One of the most common refrains among electric vehicle (EV) advocates around the world is: “Most EV owners will charge at home 95% (or most, or 90%) of the time.”
The problem with this sentiment is that it assumes that everyone lives in a home with easy access to a garage and electrical outlet. But this is far from reality.
First, in the US as an example, only 80 percent of households that live in owner-occupied housing have access to a garage of carport.
Secondly, and the focus of this EV Statistics of the Week, is that while the percentage varies widely around the world, a large percentage of households live in rental housing. The implication of this is that an EV owner living in rental housing does not control the ability to install an EV charging unit. And today, most apartment complexes and condominiums do not offer access to EV charging.
According to analysis of 30 countries by RENTCafe:
- Rental households ranged from a low of 9.7 percent in Singapore to a high of 56.6 percent in Switzerland.
- 22 of the countries have a rental percentage of 25 percent or higher and 5 of those have rental percentages above 40 percent.
- Half of the 15 countries have rental percentages at or above 30 percent.
- Renters are on the increase in 21 of 30 countries, with UK’s share of the population that rents up by 22% in just 5 years.
And the number of households that are choosing to rent versus buying a home is increasing in many countries, including the UK and US.
Implications for Electric Vehicle Charging
With the majority of countries having renter households at between 20 to 40 percent, a key hurdle for mass adoption of EVs is providing charging infrastructure for this significant car-driving population.
Apartment owners and managers are generally reluctant to spend the money to install charging stations that will only be used by a few renters. They would rather use funds for necessary things such as fixing roofs, cracked pools and walkways, trimming trees, upgrading sprinkler systems, etc. Until apartment owners/managers find that they are losing tenants or at a competitive disadvantage with nearby complexes, most will not take the proactive step of installing EV charging stations.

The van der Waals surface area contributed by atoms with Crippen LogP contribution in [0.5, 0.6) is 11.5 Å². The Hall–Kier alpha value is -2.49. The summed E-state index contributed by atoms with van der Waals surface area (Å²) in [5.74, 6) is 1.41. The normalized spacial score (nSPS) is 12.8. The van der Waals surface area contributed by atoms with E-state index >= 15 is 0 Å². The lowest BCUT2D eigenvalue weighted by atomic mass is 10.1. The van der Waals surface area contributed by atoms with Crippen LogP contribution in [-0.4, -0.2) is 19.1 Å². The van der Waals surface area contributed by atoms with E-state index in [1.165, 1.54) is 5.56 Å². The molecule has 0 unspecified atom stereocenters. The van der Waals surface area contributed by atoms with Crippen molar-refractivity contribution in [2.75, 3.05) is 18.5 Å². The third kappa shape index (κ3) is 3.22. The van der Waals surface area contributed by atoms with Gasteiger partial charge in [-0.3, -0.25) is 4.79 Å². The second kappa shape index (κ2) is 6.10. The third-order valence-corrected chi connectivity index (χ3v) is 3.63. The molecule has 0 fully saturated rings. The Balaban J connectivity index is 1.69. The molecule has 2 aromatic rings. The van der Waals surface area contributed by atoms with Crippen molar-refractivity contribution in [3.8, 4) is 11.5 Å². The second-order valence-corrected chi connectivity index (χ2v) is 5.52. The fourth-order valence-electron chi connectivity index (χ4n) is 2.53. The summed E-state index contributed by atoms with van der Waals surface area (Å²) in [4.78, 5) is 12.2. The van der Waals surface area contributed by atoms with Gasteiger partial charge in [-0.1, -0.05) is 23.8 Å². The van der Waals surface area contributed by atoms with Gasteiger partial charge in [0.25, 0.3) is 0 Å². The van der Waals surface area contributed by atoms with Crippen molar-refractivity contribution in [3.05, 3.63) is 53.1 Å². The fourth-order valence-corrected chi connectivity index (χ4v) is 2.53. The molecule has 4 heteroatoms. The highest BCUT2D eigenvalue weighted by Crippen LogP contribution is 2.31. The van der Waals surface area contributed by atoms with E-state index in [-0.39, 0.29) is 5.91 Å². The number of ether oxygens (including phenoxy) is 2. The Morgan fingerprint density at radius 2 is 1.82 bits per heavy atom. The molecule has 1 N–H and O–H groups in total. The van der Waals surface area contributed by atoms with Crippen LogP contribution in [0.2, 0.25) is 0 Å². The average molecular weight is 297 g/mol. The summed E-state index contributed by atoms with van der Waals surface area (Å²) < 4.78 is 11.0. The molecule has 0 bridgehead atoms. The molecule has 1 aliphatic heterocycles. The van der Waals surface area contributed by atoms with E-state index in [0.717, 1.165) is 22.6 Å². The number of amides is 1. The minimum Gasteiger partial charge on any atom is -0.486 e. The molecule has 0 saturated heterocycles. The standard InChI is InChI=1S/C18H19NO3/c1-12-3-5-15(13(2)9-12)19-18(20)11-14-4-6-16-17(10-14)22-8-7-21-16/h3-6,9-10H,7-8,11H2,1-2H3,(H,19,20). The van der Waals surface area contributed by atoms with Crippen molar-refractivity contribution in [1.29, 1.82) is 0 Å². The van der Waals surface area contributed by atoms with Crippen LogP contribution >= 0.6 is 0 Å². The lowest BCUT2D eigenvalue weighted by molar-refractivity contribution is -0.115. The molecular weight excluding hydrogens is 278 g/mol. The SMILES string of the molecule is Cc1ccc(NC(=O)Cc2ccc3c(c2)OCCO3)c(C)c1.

There is hope, however, in the US for example there are initiatives underway specifically to address the multifamily charging challenge, including:
- Through Volkswagen’s Electrify America initiative, plans are to install approximately 700 Level 2 charging station at apartment buildings, condominiums and other multi-family properties by June 2019 in 17 of the biggest metropolitan areas in the United States.
- PG&E, the San Francisco-based utility, plans to install 7,500 electric car charging stations for apartments and workplaces in Northern and Central California. The three-year program officially starts in 2018, and continues through 2020, with a budget of $130 million. It is unclear what percent of the charging stations will be installed in multifamily versus workplace locations.
- Through its Power Your Drive Program, San Diego Gas & Electric is installing charging stations at approximately 350 apartment buildings, condo complexes, and workplaces around San Diego county to provide about 3,500 charging ports, at nearly no cost to the property owners or tenants.
- Southern California Edison is in the pilot phase of its Charge Ready program to install 1,500 charging points at multifamily dwellings and workplaces. The Charge Ready pilot is valued at $22 million ($14,667 per charging point) and is just an introduction to the full-scale project with 30,000 charging points (at a total estimated cost of $355 million).
While initiatives like the above will help, the expected lack of available charging options at multifamily housing locations for several years means that a renter’s option for charging primarily includes:
- Their workplace, if they work and their workplace offers charging.
- If a student at their college or high school if charging is offered.
- At retail locations such as restaurants, shopping malls, big-box retailers and supermarkets.
- Municipal parking lots.
- Urban and suburban charging centers.
But the next time you read or hear someone say that most EV charging will be done at home, remind them that in most countries, 20 to 40 percent of households don’t live in a home.